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Romandie hopes riding on Zülle

Alex Zülle in the Paris-Nice in March

(Keystone Archive)

For the next six days, at least 136 cyclists will take to the roads of French-speaking Switzerland for the 56th Tour de Romandie.

And travelling with the peleton will be hopes of a Swiss win in an event that has been dominated by Italian cyclists in recent years.

All eyes will be on veteran Swiss star Alex Zülle, 34, who has held back from this year's spring classics races to focus on the multi-stage event.

On Sunday he chose not to participate in Belgium's prestigious Amstel Gold event, preferring to acclimatise himself in Switzerland.

"Alex is in excellent form. The race offers a good opportunity to him", Zülle's team captain Mauro Gianettis said.

700 km of racing

Covering more than 700 kilometres, and climbing almost 7000 metres, the course is a key preparatory event for cyclists gearing up to tackle the big tours of Italy, Spain and France in the summer.

Following a prologue stage through the old-town of Geneva, the first stage proper covers 187 kilometres to Mallerey. The race then moves through to Charmey, Charmey to Sierre and Sierre to Leysin - the tour's big mountain test. The finale is an 18.3km race against the clock in Lausanne on Sunday.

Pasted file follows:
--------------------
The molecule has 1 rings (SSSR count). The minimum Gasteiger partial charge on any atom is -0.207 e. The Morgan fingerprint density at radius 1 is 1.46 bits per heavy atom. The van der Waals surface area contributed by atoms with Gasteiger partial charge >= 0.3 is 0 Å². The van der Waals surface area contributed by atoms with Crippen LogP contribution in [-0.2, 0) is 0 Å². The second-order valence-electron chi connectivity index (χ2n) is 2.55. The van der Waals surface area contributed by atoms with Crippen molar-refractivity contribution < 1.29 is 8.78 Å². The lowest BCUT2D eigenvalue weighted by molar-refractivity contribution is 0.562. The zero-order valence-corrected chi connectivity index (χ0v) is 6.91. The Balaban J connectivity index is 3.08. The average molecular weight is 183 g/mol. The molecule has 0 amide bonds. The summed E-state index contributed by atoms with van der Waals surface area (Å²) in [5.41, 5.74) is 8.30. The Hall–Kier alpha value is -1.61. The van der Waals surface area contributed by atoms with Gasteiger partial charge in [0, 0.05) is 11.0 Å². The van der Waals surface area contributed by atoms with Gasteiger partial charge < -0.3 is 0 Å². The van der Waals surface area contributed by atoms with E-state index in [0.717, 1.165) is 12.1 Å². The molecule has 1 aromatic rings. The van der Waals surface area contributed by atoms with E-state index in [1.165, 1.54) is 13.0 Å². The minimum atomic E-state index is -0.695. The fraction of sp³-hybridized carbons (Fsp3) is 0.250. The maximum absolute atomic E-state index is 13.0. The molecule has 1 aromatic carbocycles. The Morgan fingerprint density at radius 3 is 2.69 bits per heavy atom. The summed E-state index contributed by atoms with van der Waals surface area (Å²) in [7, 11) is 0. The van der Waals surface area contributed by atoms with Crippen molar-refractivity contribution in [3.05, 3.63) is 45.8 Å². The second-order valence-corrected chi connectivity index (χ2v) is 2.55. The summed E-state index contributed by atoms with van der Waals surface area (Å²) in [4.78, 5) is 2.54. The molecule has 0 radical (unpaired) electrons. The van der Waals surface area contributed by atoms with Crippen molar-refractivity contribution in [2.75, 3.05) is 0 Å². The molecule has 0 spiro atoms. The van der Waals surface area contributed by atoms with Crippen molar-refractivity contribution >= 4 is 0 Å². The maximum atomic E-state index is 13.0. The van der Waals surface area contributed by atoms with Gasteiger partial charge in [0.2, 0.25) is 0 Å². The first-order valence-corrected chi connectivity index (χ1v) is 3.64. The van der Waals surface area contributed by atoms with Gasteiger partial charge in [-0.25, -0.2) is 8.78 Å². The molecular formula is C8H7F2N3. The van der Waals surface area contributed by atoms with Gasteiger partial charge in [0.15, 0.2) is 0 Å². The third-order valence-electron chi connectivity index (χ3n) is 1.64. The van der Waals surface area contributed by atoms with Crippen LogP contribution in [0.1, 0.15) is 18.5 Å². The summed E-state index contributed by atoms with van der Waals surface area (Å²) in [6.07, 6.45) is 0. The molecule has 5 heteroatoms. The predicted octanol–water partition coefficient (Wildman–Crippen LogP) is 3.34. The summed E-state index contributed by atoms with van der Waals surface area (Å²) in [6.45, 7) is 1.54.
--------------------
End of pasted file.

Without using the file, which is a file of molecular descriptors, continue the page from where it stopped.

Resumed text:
Despite his determination, Zülle faces serious competition for the yellow jersey in the shape of in-form Italian Gilberto Simoni, along with last year's winner Dario Frigo.

Zülle's countryman, Beat Zberg, is not taking part because of injury. However, his brother Markus is expected to put in a strong showing.

Another rider worth watching will be Australian former mountain-biker Cadel Evans, showing much promise in his first year as a professional road rider.

Proud history

The event has a long history, starting with its inauguration at the end of the Second World War. Former winners include famous cycling names such as Bernard Hinault and Eddy Merckx.

This year's course has been designed by former Swiss star Tony Rominger (who won the event in 1991 and 1995) and Armin Meier.

The last Swiss to win the tour was Pascal Dufaux in 1998.

swissinfo with agencies


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